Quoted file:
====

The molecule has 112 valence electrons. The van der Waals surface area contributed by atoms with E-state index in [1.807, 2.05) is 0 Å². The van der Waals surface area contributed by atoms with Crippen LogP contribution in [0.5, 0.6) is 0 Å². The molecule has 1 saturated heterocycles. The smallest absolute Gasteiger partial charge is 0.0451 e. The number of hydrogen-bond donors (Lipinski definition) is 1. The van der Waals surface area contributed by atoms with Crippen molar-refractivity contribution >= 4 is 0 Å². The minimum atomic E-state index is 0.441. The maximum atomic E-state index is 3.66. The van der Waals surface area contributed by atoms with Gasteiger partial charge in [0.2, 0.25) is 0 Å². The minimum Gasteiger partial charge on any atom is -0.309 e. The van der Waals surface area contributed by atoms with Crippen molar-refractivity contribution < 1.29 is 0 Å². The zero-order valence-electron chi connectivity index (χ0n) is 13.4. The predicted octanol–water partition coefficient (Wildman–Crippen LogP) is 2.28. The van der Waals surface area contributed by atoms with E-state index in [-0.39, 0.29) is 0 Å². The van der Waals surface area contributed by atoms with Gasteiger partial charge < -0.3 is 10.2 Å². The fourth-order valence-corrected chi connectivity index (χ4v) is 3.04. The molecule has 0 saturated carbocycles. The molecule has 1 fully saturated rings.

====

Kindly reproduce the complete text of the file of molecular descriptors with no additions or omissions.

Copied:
The molecule has 112 valence electrons. The van der Waals surface area contributed by atoms with E-state index in [1.807, 2.05) is 0 Å². The van der Waals surface area contributed by atoms with Crippen LogP contribution in [0.5, 0.6) is 0 Å². The molecule has 1 saturated heterocycles. The smallest absolute Gasteiger partial charge is 0.0451 e. The number of hydrogen-bond donors (Lipinski definition) is 1. The van der Waals surface area contributed by atoms with Crippen molar-refractivity contribution >= 4 is 0 Å². The minimum atomic E-state index is 0.441. The maximum atomic E-state index is 3.66. The van der Waals surface area contributed by atoms with Gasteiger partial charge in [0.2, 0.25) is 0 Å². The minimum Gasteiger partial charge on any atom is -0.309 e. The van der Waals surface area contributed by atoms with Crippen molar-refractivity contribution < 1.29 is 0 Å². The zero-order valence-electron chi connectivity index (χ0n) is 13.4. The predicted octanol–water partition coefficient (Wildman–Crippen LogP) is 2.28. The van der Waals surface area contributed by atoms with E-state index in [-0.39, 0.29) is 0 Å². The van der Waals surface area contributed by atoms with Gasteiger partial charge < -0.3 is 10.2 Å². The fourth-order valence-corrected chi connectivity index (χ4v) is 3.04. The molecule has 0 saturated carbocycles. The molecule has 1 fully saturated rings.